Translated with the sanction of the author by William Purdie Dickson
The execution of the measures resolved on against Cato and Cicero was committed to the loose and dissolute, but clever and pre- eminently audacious Publius Clodius, who had lived for years in the bitterest enmity with Cicero, and, with the view of satisfying that enmity and playing a part as demagogue, had got himself converted under the consulship of Caesar by a hasty adoption from a patrician into a plebeian, and then chosen as tribune of the people for the year 696. To support Clodius, the proconsul Caesar remained in the immediate vicinity of the capital till the blow was struck against the two victims.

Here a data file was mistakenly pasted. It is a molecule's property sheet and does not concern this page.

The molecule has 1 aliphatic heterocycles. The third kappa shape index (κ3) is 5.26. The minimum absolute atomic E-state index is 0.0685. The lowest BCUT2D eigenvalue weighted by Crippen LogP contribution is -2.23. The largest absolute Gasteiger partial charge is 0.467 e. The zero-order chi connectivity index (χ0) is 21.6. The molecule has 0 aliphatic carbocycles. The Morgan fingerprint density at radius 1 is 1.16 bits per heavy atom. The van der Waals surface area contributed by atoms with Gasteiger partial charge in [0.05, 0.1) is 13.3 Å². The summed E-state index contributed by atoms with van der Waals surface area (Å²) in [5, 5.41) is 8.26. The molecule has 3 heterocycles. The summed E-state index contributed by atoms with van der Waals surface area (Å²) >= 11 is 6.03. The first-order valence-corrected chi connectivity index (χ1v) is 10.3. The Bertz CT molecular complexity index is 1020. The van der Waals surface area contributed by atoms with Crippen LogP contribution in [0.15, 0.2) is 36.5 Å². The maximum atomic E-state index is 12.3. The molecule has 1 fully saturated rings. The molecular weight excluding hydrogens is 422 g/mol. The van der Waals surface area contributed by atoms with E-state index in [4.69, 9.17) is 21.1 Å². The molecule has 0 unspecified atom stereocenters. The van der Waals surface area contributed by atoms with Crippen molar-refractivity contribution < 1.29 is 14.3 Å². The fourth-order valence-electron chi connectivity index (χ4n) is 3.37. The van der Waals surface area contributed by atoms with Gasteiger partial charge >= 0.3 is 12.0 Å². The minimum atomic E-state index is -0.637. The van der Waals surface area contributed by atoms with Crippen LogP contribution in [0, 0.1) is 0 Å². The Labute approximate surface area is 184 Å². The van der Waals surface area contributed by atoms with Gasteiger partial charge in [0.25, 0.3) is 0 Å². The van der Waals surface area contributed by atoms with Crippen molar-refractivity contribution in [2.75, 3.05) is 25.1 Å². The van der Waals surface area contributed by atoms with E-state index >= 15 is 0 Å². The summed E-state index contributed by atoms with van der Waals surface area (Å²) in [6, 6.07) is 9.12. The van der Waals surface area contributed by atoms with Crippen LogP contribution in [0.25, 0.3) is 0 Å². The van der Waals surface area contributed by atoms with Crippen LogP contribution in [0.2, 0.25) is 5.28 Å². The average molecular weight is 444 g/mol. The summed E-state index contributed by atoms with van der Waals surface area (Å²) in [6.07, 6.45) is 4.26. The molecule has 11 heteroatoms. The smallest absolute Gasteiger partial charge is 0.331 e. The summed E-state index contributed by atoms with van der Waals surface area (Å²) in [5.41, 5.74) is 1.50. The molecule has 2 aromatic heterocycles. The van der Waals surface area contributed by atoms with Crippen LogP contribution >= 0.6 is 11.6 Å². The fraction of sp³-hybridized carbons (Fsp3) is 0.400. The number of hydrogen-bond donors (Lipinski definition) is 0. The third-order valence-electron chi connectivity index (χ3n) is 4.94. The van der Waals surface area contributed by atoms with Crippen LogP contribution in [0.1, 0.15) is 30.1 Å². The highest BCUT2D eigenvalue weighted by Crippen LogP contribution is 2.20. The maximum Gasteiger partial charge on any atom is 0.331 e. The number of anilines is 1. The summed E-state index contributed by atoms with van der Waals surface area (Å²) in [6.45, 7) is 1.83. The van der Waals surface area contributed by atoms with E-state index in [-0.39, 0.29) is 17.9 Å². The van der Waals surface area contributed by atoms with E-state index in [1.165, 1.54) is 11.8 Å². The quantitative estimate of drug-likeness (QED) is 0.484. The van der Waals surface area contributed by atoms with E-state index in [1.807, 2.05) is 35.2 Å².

Agreeably to the instructions which he had received, Clodius proposed to the burgesses to entrust Cato with the regulation of the complicated municipal affairs of the Byzantines and with the annexation of the kingdom of Cyprus, which as well as Egypt had fallen to the Romans by the testament of Alexander II, but had not like Egypt bought off the Roman annexation, and the king of which, moreover, had formerly given personal offence to Clodius. As to Cicero, Clodius brought in a project of law which characterized the execution of a burgess without trial and sentence as a crime to be punished with banishment. Cato was thus removed by an honourable mission, while Cicero was visited at least with the gentlest possible punishment and, besides, was not designated by name in the proposal.
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